Member of the PLO Executive Committees of the Fatah and the Central Committee of the Fatah movement Azzam al-Ahmad stressed that Egypt will make new movements in the coming days to achieve reconciliation, based on the agreements signed between Israel and Palestine.
He expressed hope that Hamas would not continue its maneuvers, waste time and procrastinate.
"Let us give a chance to the Egyptian efforts. They will either succeed or not," he said.
Ahmad reiterated the Palestinian Leadership's rejection of an agreement in Gaza that represents a political dimension.
“Egypt was putting efforts to reach ta ruce in exchange for easing the situation in Gaza Strip and preventing a new war, but without reaching an agreement,” Ahmad explained.
“However, Hamas, through Mladenov and Qatar’s efforts, was seeking to sign an agreement with a political dimension, yet President Mahmoud Abbas, the PLO, and all its factions opposed that.”
“The agreement with Israel is a form of negotiations, and therefore it is a national affair, not a factional one, and must be done as in 2014,” he added, stressing the keenness of all Palestinians and all factions to achieve reconciliation before the truce.
"It is painful to barter the Palestinian blood with money, and Hamas is doing so with the collusion with some factions and regional parties,” Ahmad noted.
Despite the PA’s position, Israel and Hamas are moving forward in the interim agreement.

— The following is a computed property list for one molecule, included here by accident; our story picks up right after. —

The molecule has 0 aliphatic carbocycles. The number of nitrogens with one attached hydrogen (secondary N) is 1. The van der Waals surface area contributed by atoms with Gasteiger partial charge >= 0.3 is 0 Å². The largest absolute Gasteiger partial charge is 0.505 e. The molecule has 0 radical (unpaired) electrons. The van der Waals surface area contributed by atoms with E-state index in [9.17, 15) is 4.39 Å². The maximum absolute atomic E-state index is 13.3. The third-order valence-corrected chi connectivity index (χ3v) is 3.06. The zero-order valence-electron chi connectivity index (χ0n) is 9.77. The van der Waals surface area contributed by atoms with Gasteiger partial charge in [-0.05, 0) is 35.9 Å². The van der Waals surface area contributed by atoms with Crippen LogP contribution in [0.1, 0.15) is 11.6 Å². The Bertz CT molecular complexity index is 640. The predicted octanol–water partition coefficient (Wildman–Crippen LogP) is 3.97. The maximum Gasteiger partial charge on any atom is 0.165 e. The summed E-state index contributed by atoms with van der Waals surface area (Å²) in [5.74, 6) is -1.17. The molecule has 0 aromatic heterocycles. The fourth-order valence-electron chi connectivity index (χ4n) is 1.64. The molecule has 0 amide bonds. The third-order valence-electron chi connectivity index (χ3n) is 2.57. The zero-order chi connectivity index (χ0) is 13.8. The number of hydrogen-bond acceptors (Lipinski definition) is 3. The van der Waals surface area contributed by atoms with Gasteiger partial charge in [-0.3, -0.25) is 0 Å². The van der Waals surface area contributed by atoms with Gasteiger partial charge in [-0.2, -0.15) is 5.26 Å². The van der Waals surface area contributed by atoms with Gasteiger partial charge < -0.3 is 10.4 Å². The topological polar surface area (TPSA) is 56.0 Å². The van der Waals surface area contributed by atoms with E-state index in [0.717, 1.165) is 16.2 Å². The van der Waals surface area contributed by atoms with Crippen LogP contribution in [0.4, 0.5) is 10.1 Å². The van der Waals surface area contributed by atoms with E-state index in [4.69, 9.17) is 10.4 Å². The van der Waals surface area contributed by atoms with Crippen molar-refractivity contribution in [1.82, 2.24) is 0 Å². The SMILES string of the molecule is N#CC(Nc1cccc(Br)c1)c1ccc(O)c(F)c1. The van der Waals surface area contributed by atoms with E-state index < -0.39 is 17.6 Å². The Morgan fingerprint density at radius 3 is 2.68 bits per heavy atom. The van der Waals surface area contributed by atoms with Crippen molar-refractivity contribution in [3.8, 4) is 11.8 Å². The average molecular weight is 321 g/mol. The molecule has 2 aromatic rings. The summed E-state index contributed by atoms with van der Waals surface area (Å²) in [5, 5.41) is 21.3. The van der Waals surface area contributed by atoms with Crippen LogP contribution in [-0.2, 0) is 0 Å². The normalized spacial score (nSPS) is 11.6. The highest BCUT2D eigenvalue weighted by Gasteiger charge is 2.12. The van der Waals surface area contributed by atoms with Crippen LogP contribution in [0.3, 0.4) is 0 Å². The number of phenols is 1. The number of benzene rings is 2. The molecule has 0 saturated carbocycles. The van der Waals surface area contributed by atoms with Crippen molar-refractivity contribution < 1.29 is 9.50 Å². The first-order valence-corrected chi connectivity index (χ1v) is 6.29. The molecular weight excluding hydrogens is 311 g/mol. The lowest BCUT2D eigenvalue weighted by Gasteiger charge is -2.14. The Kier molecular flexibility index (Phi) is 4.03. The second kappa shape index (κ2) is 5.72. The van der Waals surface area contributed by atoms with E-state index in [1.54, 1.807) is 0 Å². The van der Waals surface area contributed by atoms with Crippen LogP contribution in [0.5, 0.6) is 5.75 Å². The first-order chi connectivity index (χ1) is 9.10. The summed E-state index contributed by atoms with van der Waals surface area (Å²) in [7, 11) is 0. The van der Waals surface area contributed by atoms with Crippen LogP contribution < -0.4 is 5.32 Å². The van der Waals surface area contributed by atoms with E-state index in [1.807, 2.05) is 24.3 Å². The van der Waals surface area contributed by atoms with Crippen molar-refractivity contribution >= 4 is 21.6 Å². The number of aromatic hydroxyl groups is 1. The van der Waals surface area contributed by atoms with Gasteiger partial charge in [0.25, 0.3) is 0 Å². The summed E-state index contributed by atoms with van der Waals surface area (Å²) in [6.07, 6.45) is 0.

After one week of relative calm in Gaza, Israel has a state of cautious optimism about the possibility of reaching a long-term ceasefire agreement.
“Israel, under a clear policy led by Prime Minister Benjamin Netanyahu, is seeking long-term compromise with Hamas. It intends to allow further steps by Qatar and Egypt to transfer large sums of money to Gaza to pay civil servants’ wages,” said Political Analyst in Haaretz Amos Harel.
“Despite the leaks from the Palestinian Authority, which claim the opposite, the Israeli defense establishment anticipates that Egypt will approve the plan to transfer the money for the salaries,” Harel stressed.
“The momentum for achieving a deal has returned – and it’s bringing a certain degree of optimism in terms of preparedness,” he pointed out.
This article has been adapted from its original source.
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